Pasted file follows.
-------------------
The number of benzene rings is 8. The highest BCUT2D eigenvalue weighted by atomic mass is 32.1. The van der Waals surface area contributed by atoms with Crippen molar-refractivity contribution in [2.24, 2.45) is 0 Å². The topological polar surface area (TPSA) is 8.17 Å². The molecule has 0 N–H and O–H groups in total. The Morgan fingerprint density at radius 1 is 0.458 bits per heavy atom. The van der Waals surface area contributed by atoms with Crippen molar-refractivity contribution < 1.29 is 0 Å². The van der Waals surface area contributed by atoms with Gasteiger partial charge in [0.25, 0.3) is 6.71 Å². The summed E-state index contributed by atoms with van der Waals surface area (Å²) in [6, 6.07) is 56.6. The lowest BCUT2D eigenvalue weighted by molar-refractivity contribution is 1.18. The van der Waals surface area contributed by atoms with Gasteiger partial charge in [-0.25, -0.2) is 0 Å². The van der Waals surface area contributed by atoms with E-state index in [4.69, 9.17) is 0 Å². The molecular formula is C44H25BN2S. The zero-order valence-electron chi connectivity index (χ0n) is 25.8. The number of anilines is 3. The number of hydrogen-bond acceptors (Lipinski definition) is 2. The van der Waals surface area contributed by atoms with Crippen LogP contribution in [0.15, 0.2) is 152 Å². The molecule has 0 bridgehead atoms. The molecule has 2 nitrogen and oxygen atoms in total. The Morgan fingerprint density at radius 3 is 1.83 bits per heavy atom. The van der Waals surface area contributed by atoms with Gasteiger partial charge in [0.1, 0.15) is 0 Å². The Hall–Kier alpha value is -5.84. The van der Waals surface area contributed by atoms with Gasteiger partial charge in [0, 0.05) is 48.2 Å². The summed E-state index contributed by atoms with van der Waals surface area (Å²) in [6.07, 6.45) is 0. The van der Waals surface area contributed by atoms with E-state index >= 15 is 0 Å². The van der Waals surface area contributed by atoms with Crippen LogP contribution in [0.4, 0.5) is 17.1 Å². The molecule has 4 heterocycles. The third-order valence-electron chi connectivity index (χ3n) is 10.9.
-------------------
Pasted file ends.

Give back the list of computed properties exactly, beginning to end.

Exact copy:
The number of benzene rings is 8. The highest BCUT2D eigenvalue weighted by atomic mass is 32.1. The van der Waals surface area contributed by atoms with Crippen molar-refractivity contribution in [2.24, 2.45) is 0 Å². The topological polar surface area (TPSA) is 8.17 Å². The molecule has 0 N–H and O–H groups in total. The Morgan fingerprint density at radius 1 is 0.458 bits per heavy atom. The van der Waals surface area contributed by atoms with Crippen molar-refractivity contribution < 1.29 is 0 Å². The van der Waals surface area contributed by atoms with Gasteiger partial charge in [0.25, 0.3) is 6.71 Å². The summed E-state index contributed by atoms with van der Waals surface area (Å²) in [6, 6.07) is 56.6. The lowest BCUT2D eigenvalue weighted by molar-refractivity contribution is 1.18. The van der Waals surface area contributed by atoms with Gasteiger partial charge in [-0.25, -0.2) is 0 Å². The van der Waals surface area contributed by atoms with E-state index in [4.69, 9.17) is 0 Å². The molecular formula is C44H25BN2S. The zero-order valence-electron chi connectivity index (χ0n) is 25.8. The number of anilines is 3. The number of hydrogen-bond acceptors (Lipinski definition) is 2. The van der Waals surface area contributed by atoms with Crippen LogP contribution in [0.15, 0.2) is 152 Å². The molecule has 0 bridgehead atoms. The molecule has 2 nitrogen and oxygen atoms in total. The Morgan fingerprint density at radius 3 is 1.83 bits per heavy atom. The van der Waals surface area contributed by atoms with Gasteiger partial charge in [0.1, 0.15) is 0 Å². The Hall–Kier alpha value is -5.84. The van der Waals surface area contributed by atoms with Gasteiger partial charge in [0, 0.05) is 48.2 Å². The summed E-state index contributed by atoms with van der Waals surface area (Å²) in [6.07, 6.45) is 0. The van der Waals surface area contributed by atoms with E-state index >= 15 is 0 Å². The van der Waals surface area contributed by atoms with Crippen LogP contribution in [0.4, 0.5) is 17.1 Å². The molecule has 4 heterocycles. The third-order valence-electron chi connectivity index (χ3n) is 10.9.